Scope objects

Gabriel Genellina gagsl-py2 at yahoo.com.ar
Sat Jun 6 11:44:47 CEST 2009


En Sat, 06 Jun 2009 03:03:34 -0300, <s0suk3 at gmail.com> escribió:
> On Jun 5, 8:56 pm, Robert Dailey <rcdai... at gmail.com> wrote:

>> Is it possible to create an object in Python that will clean itself up
>> at function exit? I realize destruction of objects may not occur
>> immediately and can be garbage collected, but this functionality would
>> still be great to have.
>
> I don't know what you mean by:
>
> "I realize destruction of objects may not occur immediately and can be
> garbage collected"
>
> Aren't you just missing ordinary destructors (__del__() methods)?
> These are closest to C++ destructors AFAICS. As far as I know, these
> are guaranteed to be called when an object goes out of scope. (Note
> that destruction and garbage collection are different operations; an
> object may be destructed without being immediately garbage-collected
> afterwards.)

No, that's not how it works in Python (and I think you're mistaken for C++  
too).
See http://docs.python.org/reference/datamodel.html and specially  
http://docs.python.org/reference/datamodel.html#object.__del__

"Objects are never explicitly destroyed; however, when they become  
unreachable they may be garbage-collected. An implementation is allowed to  
postpone garbage collection or omit it altogether."

CPython uses a "reference count" scheme - an object is destroyed as soon  
as it loses its last reference. Other implementations may choose another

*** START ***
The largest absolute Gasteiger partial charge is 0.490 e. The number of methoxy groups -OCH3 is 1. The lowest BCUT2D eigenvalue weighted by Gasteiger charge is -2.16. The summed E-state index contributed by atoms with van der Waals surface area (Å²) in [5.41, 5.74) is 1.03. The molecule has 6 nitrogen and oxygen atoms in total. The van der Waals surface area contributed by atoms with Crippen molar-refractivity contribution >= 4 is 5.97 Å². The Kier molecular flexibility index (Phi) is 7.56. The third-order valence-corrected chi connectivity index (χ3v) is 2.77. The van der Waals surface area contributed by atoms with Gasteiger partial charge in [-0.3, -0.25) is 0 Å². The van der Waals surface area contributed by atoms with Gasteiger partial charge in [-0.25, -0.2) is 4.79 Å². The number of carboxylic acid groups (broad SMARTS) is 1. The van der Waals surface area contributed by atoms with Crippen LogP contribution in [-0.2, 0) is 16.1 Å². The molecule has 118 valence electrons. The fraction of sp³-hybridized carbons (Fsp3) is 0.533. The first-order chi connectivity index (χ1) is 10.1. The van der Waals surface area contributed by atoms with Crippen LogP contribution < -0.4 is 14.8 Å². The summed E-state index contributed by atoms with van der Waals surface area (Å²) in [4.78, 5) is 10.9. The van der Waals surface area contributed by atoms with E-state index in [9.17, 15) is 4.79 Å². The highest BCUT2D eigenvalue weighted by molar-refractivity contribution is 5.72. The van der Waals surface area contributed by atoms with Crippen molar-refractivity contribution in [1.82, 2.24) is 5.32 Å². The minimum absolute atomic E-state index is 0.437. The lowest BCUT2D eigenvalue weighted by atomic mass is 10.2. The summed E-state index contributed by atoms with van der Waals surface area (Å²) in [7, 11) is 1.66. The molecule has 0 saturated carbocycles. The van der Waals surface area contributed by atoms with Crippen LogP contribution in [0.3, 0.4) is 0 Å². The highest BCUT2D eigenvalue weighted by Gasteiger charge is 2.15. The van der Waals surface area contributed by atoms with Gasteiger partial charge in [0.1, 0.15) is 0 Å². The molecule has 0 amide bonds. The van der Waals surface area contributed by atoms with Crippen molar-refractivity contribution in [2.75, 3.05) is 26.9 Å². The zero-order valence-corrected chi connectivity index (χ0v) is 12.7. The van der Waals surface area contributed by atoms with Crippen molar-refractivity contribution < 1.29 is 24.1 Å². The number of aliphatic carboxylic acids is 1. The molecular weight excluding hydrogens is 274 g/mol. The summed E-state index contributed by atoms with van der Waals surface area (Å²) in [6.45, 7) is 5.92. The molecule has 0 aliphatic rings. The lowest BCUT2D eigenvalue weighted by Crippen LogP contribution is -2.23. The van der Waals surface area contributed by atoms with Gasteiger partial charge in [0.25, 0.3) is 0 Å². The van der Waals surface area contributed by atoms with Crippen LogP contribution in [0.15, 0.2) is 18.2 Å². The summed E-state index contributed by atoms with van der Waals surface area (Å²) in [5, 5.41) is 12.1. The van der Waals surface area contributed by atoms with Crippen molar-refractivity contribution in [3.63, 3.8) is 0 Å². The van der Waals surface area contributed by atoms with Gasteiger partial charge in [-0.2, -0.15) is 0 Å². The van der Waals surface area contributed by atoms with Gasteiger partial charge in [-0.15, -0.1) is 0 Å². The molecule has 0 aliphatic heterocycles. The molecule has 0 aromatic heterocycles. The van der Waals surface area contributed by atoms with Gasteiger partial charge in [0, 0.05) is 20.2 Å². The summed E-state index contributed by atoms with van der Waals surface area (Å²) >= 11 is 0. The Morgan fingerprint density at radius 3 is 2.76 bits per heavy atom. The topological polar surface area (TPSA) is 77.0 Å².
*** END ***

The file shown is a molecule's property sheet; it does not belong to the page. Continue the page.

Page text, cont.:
strategy - in fact, Jython relies on garbage collection instead; object  
destruction may be delayed an arbitrary amount of time. (CPython has a  
garbage collector too, but its purpose is to detect and break object  
cycles.)

So the OP is right - you can't rely on object destruction to perform any  
cleanup; use try/finally or a with statement instead.


>>>> import sys
>>>> class Simple:
> ...     def __init__(self): sys.stdout.write("Simple.__init__()\n")
> ...     def __del__(self):  sys.stdout.write("Simple.__del__()\n")
> ...
>>>> def f():
> ...     s = Simple()
> ...     sys.stdout.write("f()\n")
> ...     # 's' now going out of scope...
> ...
>>>> f()
> Simple.__init__()
> f()
> Simple.__del__()

This behaviour isn't guaranteed and you should not rely on it. Also, try  
again with:

def f():
   s = Simple()
   t = Simple()
   s.x = t
   t.x = s
   sys.stdout.write("f()\n")

-- 
Gabriel Genellina




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